Cave’s are truly among Mother Nature’s most fascinating creations. They are worlds of their own, shaped by geological processes over thousands of years. Spectacular formations, underground lakes and waterfalls, cool temperatures and some of the most stunning landscapes known to man lure many people underground. From the largest cave system in the world to one of only three marble caves in the US, these are 10 of America’s coolest scenic caves.
10. Marengo Cave (Marengo, Indiana)
This large cave is filled with beautiful stalactites and stalagmites, divided into two different sections, the Crystal Palace and the Dripstone Trail. In the Crystal Palace is where visitors will wind their way through formation-filled rooms and past huge flowstone deposits. The Dripstone Trail on the other hand will introduce you to delicate soda straws, totem pole stalagmites, and the unique penny ceiling. This cool upside-down wishing well lets visitors add pennies to the ceiling by throwing them up, where they stick in the thick silt. With eight different kinds of formations throughout, there will be a shortage of things to look at. Choose from either tour or experience both and save on admissions.
9. Caverns of Sonora (Sonora, Texas)
It is known around the world that these show caves are among the most beautiful and visitors can get up close to their beauty on intimate guided tours. The Caverns are famous for their exquisite calcite crystal formations as well as the rare helictites that can be found in abundance. One cavern is even so densely packed with these helictites that it earned the name “Snake Pit”. What is even more marvelous is that the crystals found in the caverns are still actively growing. An extremely rare form of helictites called “The Butterfly” is one of the main attractions of the Caverns and made the place world-famous, even after in 2006 it was vandalized by a visitor. Choose from the Crystal Palace Tour where you descend 155 feet below the surface for a guided walking tour or get adventurous and sign up for the discovery challenge tour which will have you repelling into the caves.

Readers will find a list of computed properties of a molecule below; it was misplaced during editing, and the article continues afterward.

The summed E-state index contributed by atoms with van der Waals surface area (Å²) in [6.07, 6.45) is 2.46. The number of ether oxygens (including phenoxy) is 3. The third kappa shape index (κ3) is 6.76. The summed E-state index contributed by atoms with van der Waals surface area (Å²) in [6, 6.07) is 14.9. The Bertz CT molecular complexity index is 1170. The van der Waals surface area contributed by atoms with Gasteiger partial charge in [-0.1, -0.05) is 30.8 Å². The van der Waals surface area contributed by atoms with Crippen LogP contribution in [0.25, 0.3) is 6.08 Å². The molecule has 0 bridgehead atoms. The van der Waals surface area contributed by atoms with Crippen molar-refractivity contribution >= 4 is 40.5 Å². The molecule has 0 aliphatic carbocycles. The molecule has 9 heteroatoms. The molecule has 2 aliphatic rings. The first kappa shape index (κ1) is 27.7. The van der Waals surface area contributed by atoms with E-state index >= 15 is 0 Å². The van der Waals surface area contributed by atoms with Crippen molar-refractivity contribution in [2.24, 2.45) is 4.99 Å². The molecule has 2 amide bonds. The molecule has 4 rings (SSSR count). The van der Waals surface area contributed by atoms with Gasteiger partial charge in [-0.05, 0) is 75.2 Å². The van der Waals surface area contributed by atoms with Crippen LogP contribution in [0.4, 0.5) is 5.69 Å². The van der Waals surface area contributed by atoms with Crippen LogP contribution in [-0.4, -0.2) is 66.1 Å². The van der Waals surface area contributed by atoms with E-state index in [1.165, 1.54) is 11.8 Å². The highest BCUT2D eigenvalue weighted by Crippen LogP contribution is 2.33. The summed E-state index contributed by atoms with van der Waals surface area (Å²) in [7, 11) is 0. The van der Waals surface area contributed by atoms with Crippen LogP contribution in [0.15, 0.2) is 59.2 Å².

8. Jewel Cave (Custer, South Dakota)
It is known to be the world’s third longest cave, and with over 177 miles mapped and surveyed, it is thought there is much more to discover. Visitors are required to take one of four guided tours in order to explore this cave and the highlight for many and how it got its name are the sparkling calcite formations adorning its walls. The Scenic Tour takes visitors to various chambers and passages decorated with calcite crystals and other speleothems, up and down 723 steps and not recommended for children under 5. The Historic Lantern Tour is one of the more popular tours as the only light that will guide you is the lantern and visitors have the chance to visit passages to the Dungeon Room or the Heavenly Room. If you want to do some real caving make sure to sign up for the Wild Caving tour where participants experience the cave in its natural state.
7. Craighead Caverns (Sweetwater, Tennessee)